When asked about the relaunch of Israel-Palestine negotiations, Danon said he hopes Morocco can remain a “moderate country” that can help the two camps find a common ground. As Dann sees it, Morocco’s constructive approach to regional dynamics can lead to fruitful outcomes, mainly convening Palestine and Israel around the negotiating table.
Faking war to avoid internal crisis
All of this is public knowledge, readily available for those genuinely interested in knowing Morocco’s “real” stance on the Palestinian question. As such, Algiers’ constant mobilization of falsehoods and unfounded allegations to attack Morocco says more about the Algerian regime’s dubious agenda than it does about Morocco’s supposed “betrayal” of Palestinians.
Ignoring facts and twisting history, Algeria seeks to incite criticism and backlash not only among Algerians but also Moroccans.
Bilal Kebach , the host of Echourouk’s satirical program that recently debased the Moroccan King, claimed that anti-normalization Moroccans have been taking to the streets to demand the collapse of the monarchy.
It is true that, following Morocco’s decision to establish ties with Israel, some activists attempted to rally in Rabat to show solidarity with Palestine and defend Palestinian cause. But it was never reported that a group called for the collapse of Morocco’s regime, as the Algerian television show claimed.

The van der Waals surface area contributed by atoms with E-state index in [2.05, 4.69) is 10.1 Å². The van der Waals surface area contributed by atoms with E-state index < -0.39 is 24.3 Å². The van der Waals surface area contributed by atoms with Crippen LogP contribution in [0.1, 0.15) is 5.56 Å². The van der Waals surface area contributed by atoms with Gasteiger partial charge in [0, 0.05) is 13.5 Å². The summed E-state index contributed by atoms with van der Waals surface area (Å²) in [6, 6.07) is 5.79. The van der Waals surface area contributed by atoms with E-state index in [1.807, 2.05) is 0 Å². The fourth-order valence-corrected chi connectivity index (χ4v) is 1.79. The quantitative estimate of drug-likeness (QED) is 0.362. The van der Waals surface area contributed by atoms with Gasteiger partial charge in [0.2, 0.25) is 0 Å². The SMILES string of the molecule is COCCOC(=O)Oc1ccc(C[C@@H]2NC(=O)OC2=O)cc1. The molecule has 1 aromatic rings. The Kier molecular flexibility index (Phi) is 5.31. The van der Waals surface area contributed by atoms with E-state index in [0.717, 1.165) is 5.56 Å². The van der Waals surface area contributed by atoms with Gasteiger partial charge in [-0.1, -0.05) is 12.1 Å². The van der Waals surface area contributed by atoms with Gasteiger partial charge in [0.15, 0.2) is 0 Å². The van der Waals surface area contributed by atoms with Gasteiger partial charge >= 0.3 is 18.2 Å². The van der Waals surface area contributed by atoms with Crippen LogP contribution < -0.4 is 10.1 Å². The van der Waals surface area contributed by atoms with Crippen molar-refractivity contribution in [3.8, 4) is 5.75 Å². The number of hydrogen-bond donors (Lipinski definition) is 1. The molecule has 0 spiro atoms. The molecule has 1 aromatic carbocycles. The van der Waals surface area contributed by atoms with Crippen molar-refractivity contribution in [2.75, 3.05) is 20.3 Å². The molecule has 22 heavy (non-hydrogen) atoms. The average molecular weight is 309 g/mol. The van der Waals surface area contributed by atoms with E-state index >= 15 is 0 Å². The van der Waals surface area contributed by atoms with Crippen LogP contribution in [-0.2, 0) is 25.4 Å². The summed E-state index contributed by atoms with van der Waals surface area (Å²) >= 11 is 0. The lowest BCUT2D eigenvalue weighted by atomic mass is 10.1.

Like other countries in the region, Morocco has its share of socio-economic crises, including social disparity, deteriorating educating and health systems, deep-seated corruption and cronyism, lack of accountability of public officials, as well as unemployment among the youth.
Algerian journalist and former presidential candidate Ghani Mahdi slammed his country’s hostile approach toward Morocco in a recent YouTube video in response to Echourouk’s controversial satirical television program. While Morocco surely suffers from some internal crises, Mahdi argued, it is more advanced than Algeria and has a much stronger economy.
“You depicted King Mohammed VI as a puppet in order to create an online war between Algerians and Moroccans to cover up internal crises, including Hirak,” he said.
Thousands of Algerians took to the street in the past few days to celebrate the second anniversary of the Hirak, the anti-establishment movement calling for a radical shift in Algerian politics.
They criticized the government’s inaction to meet their previous demands and vowed to continue protesting until President Tebboune addresses their concerns with radical reforms.
Scapegoating Morocco has long been one of the Algerian regime’s most effective diversion tactics. When failing to meet its domestic duties, the regime has traditionally sought to galvanize “Algerian patriots” with grand slogans and nationalistic vows.
But, as my MWN colleague Toms Dumpis has put it, the mounting waves of Hirak protests suggest that Algerians need more than their government’s “Morocco-bashing nationalistic grandstanding to effectively tackle the spate of crises on the horizon.”
Tamba Francois Koundouno contributed to this story